We agree with the superior court that the instant offense was one of the most serious of all property crimes. It created the very real danger of a calamitous explosion and fire, and the environmental damage caused by a large-scale oil spill. It was Wertz' intention to put the pipeline out of commission, which could have had a substantial effect on the national economy.[2]

Since the superior court suspended a portion of the maximum term, this is not a maximum sentence and it need not be demonstrated that Wertz was the worst type of offender. Ferreira v. State, 602 P.2d 803, 806 (Alaska 1979); Spearman v. State, 543 P.2d 202, 205 (Alaska 1975).

Wertz' second point on appeal is that the sentence does not adequately provide for his rehabilitation. We cannot agree with this contention. The superior court in sentencing Wertz discussed at length his unquestioned need for psychiatric treatment. The court made the strongest possible recommendation that Wertz be placed in an institution where he would receive such treatment. The trial court cannot designate the specific institution where the defendant is to be confined. Ferreira v. State, 602 P.2d 803, 805 (Alaska 1979). Nor can it be expected to sentence a defendant for a crime of this seriousness to some type of rehabilitative therapy in lieu of imprisonment.

We are convinced that the record amply supports the trial court's conclusion that Wertz is a dangerous offender who requires both a lengthy term of imprisonment and intensive rehabilitative efforts. The trial court was not clearly mistaken in its sentence. McClain v. State, 519 P.2d 811 (Alaska 1974).[3]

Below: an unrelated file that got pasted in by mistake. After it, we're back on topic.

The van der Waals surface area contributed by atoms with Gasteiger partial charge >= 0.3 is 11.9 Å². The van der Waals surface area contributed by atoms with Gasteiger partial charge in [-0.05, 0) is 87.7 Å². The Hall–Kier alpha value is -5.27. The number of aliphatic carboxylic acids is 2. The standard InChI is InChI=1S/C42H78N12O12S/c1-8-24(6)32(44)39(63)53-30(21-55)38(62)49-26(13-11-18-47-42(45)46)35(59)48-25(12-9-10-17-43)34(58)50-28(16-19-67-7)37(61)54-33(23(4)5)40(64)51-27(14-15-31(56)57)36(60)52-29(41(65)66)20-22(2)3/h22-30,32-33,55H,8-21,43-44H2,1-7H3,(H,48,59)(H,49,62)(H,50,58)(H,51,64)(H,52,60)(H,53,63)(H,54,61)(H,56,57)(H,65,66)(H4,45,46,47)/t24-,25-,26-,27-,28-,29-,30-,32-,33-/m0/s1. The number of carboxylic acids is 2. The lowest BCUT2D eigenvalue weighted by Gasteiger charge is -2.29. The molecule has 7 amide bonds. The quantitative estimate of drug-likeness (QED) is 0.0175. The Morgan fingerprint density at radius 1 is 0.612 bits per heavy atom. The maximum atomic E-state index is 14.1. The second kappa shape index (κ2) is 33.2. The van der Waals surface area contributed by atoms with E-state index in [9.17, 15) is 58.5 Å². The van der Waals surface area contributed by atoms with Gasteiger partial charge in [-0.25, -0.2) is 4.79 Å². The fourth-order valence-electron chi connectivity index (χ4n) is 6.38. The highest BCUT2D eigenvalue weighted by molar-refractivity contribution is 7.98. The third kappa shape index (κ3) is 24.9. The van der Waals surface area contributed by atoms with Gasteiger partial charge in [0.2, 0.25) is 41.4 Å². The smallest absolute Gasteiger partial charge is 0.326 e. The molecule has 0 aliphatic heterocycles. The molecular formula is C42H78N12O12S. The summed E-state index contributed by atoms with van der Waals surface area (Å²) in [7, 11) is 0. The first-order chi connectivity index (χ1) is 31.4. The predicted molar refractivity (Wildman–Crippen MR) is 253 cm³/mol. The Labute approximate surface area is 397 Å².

The sentence is AFFIRMED.

BOOCHEVER, J., not participating.

NOTES

[1] The delay from the time of the offense to the time of issuance of this opinion is due largely to two factors. Wertz was initially found mentally incompetent to stand trial, as discussed in more detail, infra, and received several months of psychiatric treatment prior to trial. Also, he did not take a timely appeal. We granted permission for him to take an untimely appeal several months after the trial court had imposed sentence.

[2] We note that the legislature has drawn a similar conclusion about the seriousness of damage to oil and gas facilities. Former AS 11.20.517(a), which took effect shortly after the instant offense, makes the malicious destruction of oil and gas property a felony, carrying a ten-year maximum sentence, regardless of the amount of damage. Likewise, in the new Criminal Code, any intentional damage to an oil or gas pipeline or supporting facility constitutes criminal mischief in the first degree, a class B felony, carrying a ten-year maximum sentence. AS 11.46.480, AS 12.55.125(d). Intentional damage to other types of property is a class C felony, carrying a five-year maximum sentence, if the damage exceeds $500. AS 11.46.482, AS 12.55.125(e).

[3] The state asks that Wertz' sentence be revised upward to the maximum by requiring him to serve the three suspended years as well as the other seven. The state did not, however, file a notice of appeal in the form and at the time prescribed in Appellate Rule 21.

In light of these circumstances, we have concluded that this is not an appropriate occasion to tackle the difficult and unbriefed double jeopardy question.